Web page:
Revel in the Vinous History and Antiquities of Douro Valley, Portugal
To truly understand the Douro Valley’s wines and the sense of place they convey, you just have to visit. With thousands of years of art, culture and winemaking history, its gorgeous layers would take a lifetime to peel back. Assuming you only have a few days for discovery, however, start in lively Porto and wind past Port houses, vineyards and tiny villages so rustic you might believe that you’ve passed through time.
Traces of Porto’s roots reveal themselves at every turn. The hillside city above the mouth of the Douro was conceived more than 2,000 years ago. In 1996, Porto’s center became a UNESCO World Heritage Site.
Set the trip’s tone with a stately room in the renovated manor house Vila Foz Hotel & Spa. Downtown, relax at lively cafés and sip hard-to-find Portuguese labels in riverfront wine bars.
Firmly on the tourist circuit, century-plus-old Livraria Lello bookshop deserves a visit. Snap pics of the Baroque-inspired Clérigos Tower, an emblem of the city. Cross the iconic Dom Luís I Bridge to Vila Nova de Gaia, home to Port house row.
Tour Sandeman, which was founded in 1797, and its excellent museum, and conclude with a taste of current releases. Nearby, the 140-year-old Ramos Pinto offers tours of the cellar and its museum as well as tastings. Catch the train and enjoy breathtaking views of Douro’s legendary terraces as you head to Peso da Régua, the heart of wine country. There, visit the Museu do Douro to learn about wine production in the permanent exhibition, “Memory of the Wine Region.”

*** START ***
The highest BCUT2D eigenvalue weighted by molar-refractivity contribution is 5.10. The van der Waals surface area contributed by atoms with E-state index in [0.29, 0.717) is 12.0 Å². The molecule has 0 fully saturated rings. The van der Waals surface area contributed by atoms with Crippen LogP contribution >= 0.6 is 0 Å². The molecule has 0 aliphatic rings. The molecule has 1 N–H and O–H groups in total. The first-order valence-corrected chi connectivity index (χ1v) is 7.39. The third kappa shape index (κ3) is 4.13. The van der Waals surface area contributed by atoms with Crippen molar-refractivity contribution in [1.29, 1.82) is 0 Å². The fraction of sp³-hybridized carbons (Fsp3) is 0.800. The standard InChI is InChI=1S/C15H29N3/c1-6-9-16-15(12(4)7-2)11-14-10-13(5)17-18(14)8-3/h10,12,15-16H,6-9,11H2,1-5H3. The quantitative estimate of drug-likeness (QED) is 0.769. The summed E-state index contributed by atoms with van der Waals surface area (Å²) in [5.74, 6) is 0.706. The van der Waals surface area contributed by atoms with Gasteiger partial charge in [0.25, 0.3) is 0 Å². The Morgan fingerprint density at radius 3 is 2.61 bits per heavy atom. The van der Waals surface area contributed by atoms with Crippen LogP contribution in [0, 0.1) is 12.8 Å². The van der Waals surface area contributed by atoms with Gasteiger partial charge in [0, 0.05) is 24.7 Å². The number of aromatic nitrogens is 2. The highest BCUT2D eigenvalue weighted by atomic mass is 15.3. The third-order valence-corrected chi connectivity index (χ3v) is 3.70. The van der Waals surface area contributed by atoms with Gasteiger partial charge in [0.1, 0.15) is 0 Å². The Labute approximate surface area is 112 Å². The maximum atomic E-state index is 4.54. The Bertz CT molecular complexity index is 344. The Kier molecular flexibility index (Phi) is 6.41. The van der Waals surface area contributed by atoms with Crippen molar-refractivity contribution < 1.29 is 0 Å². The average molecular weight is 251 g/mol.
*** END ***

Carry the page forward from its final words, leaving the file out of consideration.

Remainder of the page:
For sommelier-led winery visits, let the concierge at Six Senses Douro Valley organize your program. Management regularly devises itineraries that can include transportation, which eliminates the need to drive along twisted roads. A favorite is the “Travel Back in Time” tour, which starts at the archaeological site of Freixo-Tongobriga, an ancient Roman city, stops at a traditional restaurant for a wine-soaked lunch and finishes with an afternoon of Baroque architecture. The “Historical Villages” tour, meanwhile, takes guests via Tesla to excavated and restored villages and monasteries, and finishes with a traditional Portuguese cooking class in an 18th-century quinta.
Deep in the Upper Douro region, hike or kayak an open-air rock art collection that dates 25,000 years. Filled with Paleolithic and Iron Age engravings, the Vale do Côa Archaeological Park and Museum earned the Douro another UNESCO designation. Pre-arrange lunch with wine pairings at Ramos Pinto’s Quinta de Ervamoira. There’s a small museum devoted to the property’s history and unearthed antiquities.
Surrounded by organic vineyards and wildflowers, Casa do Rio supplies stylish dining and accommodation to this remote area. A sister to Quinta do Vallado, sip on estate wines while you contemplate the historical riches of the Douro Valley. —Lauren Mowery